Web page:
Avian flu spreads in US poultry industry

The 2014-15 outbreak is considered the most destructive outbreak in the nation’s history. It sent poultry and egg prices skyrocketing and cost the industry more than $3 billion — even though the federal government compensated farmers for lost herds. In the end, nearly 50 million birds were killed by the virus or culled to prevent its spread, the majority of which were in Iowa and Minnesota.

John Burkel, 54, a fourth-generation turkey farmer in northern Minnesota, watched the contagion with trepidation. In 2015, the virus tore through his farm in just a few days, leaving only 70 people alive in a barn containing 7,000 birds. The following weeks were spent culling, incubating the corpses and then continuously disinfecting the barn.

As a precaution, health officials also advised him and his son to take a course of the antiviral drug Tamiflu. “We have never seen a virulent virus,” said Mr. Burkel, a state legislator who works on the farm with his wife and two children. “It’s just horrible.”

Since then, agriculture officials around the country have pushed farmers to adopt a series of biosecurity measures to prevent disease outbreaks. These include sealing small holes that could allow rats or sparrows to enter the barn, disinfecting feed truck tires before they enter the farm, and creating “clean” and “dirty” areas. where workers can change into new clothes and shoes before stepping inside an animal barn.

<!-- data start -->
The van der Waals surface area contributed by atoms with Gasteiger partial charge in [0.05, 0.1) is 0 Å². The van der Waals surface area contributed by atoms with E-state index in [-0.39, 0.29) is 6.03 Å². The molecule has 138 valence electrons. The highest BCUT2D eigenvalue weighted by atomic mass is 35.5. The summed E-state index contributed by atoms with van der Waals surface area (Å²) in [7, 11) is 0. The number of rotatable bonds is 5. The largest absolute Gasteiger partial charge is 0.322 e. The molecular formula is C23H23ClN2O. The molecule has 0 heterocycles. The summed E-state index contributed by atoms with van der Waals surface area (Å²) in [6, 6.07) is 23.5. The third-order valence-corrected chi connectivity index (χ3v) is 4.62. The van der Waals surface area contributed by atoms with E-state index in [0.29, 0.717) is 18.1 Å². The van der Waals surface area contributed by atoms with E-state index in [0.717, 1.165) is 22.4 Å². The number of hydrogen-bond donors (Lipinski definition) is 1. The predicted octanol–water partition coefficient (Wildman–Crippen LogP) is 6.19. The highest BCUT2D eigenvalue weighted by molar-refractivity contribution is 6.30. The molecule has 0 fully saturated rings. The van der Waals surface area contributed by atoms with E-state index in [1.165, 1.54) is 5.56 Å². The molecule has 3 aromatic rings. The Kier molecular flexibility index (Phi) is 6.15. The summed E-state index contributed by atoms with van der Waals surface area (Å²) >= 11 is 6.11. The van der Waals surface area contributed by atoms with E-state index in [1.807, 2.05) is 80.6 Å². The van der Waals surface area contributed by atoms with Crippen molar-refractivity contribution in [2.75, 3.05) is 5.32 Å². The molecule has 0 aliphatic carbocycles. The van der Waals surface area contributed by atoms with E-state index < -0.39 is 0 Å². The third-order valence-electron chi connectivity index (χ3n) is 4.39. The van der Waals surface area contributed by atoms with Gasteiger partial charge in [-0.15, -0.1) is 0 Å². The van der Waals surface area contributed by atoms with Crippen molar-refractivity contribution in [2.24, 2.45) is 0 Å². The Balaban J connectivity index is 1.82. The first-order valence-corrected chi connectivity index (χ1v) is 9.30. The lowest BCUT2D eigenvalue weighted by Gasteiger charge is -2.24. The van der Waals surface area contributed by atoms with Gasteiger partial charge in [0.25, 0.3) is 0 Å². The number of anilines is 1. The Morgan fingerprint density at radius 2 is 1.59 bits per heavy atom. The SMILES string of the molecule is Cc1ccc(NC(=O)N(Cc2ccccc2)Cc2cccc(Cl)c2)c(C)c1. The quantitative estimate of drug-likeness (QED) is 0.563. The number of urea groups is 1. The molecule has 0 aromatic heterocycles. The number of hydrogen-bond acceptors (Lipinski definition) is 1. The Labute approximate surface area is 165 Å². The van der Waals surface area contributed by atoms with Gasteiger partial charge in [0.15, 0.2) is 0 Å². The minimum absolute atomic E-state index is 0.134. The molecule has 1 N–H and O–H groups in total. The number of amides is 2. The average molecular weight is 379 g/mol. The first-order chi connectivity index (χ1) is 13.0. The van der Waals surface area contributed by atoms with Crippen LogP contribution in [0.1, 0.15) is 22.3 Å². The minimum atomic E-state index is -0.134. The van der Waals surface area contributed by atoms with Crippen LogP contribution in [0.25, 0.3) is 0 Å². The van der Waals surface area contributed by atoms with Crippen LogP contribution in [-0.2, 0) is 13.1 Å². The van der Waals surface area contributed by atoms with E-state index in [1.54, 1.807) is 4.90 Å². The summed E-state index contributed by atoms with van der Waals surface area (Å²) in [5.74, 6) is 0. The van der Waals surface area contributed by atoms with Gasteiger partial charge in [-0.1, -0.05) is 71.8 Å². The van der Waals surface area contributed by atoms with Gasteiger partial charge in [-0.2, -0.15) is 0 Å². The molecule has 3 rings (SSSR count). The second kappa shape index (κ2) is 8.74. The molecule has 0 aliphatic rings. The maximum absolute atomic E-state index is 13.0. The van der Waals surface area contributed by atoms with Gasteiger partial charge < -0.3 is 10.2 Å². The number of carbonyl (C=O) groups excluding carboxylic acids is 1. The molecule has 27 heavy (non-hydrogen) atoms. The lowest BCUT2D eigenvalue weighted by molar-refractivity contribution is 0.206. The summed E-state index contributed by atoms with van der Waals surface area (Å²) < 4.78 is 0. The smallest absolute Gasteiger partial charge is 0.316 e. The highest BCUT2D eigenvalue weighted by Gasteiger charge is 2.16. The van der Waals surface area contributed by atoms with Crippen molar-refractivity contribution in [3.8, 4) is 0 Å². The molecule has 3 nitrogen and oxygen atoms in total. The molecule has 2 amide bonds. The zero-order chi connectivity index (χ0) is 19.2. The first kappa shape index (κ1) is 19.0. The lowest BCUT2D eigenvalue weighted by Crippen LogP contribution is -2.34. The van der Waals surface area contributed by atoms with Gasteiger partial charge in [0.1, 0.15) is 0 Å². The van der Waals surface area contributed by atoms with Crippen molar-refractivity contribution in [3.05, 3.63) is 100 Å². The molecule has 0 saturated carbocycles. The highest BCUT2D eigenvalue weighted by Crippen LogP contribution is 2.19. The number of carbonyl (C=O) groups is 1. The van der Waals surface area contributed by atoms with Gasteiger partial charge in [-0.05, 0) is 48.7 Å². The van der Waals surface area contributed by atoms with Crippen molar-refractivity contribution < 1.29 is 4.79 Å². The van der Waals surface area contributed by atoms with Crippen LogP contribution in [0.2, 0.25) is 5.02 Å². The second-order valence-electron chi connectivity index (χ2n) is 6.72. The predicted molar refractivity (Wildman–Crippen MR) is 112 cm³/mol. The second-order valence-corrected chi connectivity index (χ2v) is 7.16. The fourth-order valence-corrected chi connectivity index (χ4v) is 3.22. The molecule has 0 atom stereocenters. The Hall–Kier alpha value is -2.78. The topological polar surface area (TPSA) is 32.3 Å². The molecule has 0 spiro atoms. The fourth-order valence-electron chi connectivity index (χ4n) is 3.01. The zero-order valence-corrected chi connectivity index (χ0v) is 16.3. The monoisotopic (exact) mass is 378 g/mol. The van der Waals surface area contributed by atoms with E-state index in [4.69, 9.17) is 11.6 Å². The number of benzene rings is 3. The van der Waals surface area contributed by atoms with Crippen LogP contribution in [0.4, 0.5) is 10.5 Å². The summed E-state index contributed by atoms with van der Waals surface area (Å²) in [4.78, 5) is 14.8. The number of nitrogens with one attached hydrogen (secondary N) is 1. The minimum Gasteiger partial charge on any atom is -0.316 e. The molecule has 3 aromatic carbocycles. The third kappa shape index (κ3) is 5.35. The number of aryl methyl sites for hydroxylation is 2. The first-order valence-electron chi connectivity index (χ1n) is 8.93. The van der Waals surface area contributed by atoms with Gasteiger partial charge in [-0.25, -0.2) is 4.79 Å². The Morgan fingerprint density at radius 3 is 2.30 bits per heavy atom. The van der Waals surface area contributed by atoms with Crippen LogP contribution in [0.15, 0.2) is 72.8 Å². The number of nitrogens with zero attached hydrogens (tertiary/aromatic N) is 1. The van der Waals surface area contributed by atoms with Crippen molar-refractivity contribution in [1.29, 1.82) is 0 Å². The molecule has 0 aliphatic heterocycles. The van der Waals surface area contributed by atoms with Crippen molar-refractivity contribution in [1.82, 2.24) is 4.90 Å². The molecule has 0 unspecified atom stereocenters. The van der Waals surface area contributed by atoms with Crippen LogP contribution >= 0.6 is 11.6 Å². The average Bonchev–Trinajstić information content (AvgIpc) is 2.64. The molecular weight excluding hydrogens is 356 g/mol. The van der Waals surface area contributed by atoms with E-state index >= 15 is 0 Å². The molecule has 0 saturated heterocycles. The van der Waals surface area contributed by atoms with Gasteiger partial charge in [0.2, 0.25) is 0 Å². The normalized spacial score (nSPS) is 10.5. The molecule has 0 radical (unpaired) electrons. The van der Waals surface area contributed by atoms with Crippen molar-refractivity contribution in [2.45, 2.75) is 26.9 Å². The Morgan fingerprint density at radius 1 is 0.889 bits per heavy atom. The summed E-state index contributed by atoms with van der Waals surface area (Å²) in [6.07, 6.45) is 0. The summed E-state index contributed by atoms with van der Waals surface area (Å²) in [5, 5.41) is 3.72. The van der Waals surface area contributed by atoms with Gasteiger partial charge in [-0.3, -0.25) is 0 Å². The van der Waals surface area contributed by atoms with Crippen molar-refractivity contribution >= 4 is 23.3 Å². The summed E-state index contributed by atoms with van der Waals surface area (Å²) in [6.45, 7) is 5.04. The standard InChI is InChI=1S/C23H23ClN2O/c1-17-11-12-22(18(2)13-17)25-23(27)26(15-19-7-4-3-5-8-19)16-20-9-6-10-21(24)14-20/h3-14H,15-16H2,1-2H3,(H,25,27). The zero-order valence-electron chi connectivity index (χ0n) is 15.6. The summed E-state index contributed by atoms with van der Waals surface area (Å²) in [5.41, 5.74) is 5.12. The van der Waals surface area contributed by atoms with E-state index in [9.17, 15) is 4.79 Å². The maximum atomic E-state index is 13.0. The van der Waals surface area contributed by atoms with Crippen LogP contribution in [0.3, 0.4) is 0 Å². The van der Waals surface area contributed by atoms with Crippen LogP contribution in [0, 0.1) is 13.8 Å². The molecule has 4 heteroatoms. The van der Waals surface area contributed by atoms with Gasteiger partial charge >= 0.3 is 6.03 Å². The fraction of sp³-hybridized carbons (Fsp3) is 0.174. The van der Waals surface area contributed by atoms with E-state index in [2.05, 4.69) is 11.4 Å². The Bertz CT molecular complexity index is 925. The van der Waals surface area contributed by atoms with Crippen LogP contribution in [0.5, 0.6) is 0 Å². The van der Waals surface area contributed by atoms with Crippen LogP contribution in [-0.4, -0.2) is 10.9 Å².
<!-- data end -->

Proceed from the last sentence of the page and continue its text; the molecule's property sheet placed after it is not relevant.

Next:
At the same time, experts say, federal officials have beefed up a nationwide surveillance system that allows researchers to track, in near real time, the spread of bird flu in populations. wild bird. “I think the 2015 crisis made it worse,” said Dr. Yuko Sato, an avian veterinarian at Iowa State University who advises local farmers on improving biosecurity practices. We realized that a village was needed to prevent an outbreak.

But high vigilance has its limits, especially against a microscopic pathogen that can enter the cage on the foot of a housefly. For more and more scientists, the real threat is the nation’s industrialized meat and dairy production system, with its reliance on genetically identical organisms packed by thousands inside giant cages.

Nearly all of the nine billion chickens raised and slaughtered in the United States each year can be traced back to a few varieties has been crafted to create rapid growth and fuller breasts. Birds are also particularly vulnerable to disease outbreaks. “They all have similar immune systems, or lack immune systems, so once the virus enters the barn, it spreads,” said Dr. Hansen, public health veterinarian. spread like wildfire,” said Dr. Hansen, public health veterinarian. Avian flu spreads in US poultry industry

Fry Electronics Team

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